(Now that I check, this DNS separation is still happening.)

From at 2021-03-31 06:43:27:

As a pragmatic example, we had a puzzling case where Facebook's DNS servers gave different answers to different /24s within the university. It didn't occur to me until now that ECMP is one possible explanation of this.

Hmm, if you mean your own recursors from different /24s were talking to different Facebook authoritative servers, it might be the case due to ECMP.

But this also reminds me of the "EDNS Client Subnet" extension that DNS resolvers now often add to forwarded queries, so that even if the entire university shares the same set of resolvers, they might still inform upstream authoritative servers about which /24 each query came from.

By cks at 2021-03-31 11:16:19:

There were separate DNS resolvers on the different subnets. I also tested this with direct dig queries to Facebook's listed NS servers and they answered this way (of course, direct queries expose the subnet). However, EDNS Client Subnet does create an interesting test: I can see if supplying a different network's subnet changes the answer that Facebook gives. The answer is yes; a query from our subnet with 'dig +subnet=<other>/24' gets a different answer than without +subnet. So this appears to be Facebook deciding that different subnets here get different servers, not ECMP diverting traffic to different DNS servers that give us different answers.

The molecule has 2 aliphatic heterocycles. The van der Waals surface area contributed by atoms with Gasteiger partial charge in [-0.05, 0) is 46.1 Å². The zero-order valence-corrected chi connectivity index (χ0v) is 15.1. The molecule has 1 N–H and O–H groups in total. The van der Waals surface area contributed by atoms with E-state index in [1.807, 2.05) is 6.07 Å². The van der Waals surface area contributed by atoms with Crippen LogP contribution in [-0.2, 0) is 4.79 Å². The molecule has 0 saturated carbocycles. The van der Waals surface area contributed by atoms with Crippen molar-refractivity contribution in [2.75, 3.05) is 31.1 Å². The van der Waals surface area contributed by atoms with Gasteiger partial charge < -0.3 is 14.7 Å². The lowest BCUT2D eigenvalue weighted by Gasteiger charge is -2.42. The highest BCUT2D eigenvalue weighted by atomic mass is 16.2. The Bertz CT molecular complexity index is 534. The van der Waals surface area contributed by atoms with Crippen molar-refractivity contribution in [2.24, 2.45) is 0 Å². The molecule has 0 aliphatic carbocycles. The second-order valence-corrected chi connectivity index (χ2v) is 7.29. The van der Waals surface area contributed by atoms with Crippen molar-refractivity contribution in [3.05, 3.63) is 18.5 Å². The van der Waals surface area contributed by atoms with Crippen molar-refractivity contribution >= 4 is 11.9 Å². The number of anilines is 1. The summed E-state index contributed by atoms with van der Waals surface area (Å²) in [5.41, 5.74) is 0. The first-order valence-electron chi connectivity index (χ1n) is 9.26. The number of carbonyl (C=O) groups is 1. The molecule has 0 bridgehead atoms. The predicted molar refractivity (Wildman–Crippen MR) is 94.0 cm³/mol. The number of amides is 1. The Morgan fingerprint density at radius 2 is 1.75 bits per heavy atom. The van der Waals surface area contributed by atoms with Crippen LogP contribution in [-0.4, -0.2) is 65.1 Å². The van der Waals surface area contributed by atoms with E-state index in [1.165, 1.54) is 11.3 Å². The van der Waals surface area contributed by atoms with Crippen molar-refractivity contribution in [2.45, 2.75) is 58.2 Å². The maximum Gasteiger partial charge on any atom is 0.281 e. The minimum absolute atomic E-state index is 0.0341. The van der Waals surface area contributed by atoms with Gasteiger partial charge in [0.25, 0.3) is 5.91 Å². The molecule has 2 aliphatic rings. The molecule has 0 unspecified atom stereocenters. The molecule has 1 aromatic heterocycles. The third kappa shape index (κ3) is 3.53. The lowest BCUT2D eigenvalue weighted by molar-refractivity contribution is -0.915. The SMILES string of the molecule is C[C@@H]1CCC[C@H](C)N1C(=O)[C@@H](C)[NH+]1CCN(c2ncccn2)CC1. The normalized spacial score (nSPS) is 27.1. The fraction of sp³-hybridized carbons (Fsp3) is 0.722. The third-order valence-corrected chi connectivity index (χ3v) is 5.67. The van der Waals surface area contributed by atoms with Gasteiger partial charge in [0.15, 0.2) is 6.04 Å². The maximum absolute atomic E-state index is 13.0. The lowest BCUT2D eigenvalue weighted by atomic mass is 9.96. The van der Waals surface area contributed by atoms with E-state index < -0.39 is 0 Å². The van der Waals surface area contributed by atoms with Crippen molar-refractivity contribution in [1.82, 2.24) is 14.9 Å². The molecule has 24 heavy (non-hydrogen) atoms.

By cks at 2021-03-31 11:23:11:

In an additional surprise, the mere presence of a +subnet argument to dig appears to change what answer I get from Facebook's servers, even if I provide the same /24 as I'm querying from. This is slightly annoying as it means I can't map out the range that Facebook is supplying the different answer for.

My large scale lesson is that how big places do their DNS and what answers you'll get from them is both unpredictable and variable from outside. Facebook is clearly doing something, but only they know exactly what. The corollary of this is that if users have problems reaching some big outside site, we'd better ask them what IP address the site resolves to for them because it may not be the answer we get.

Written on 27 March 2021.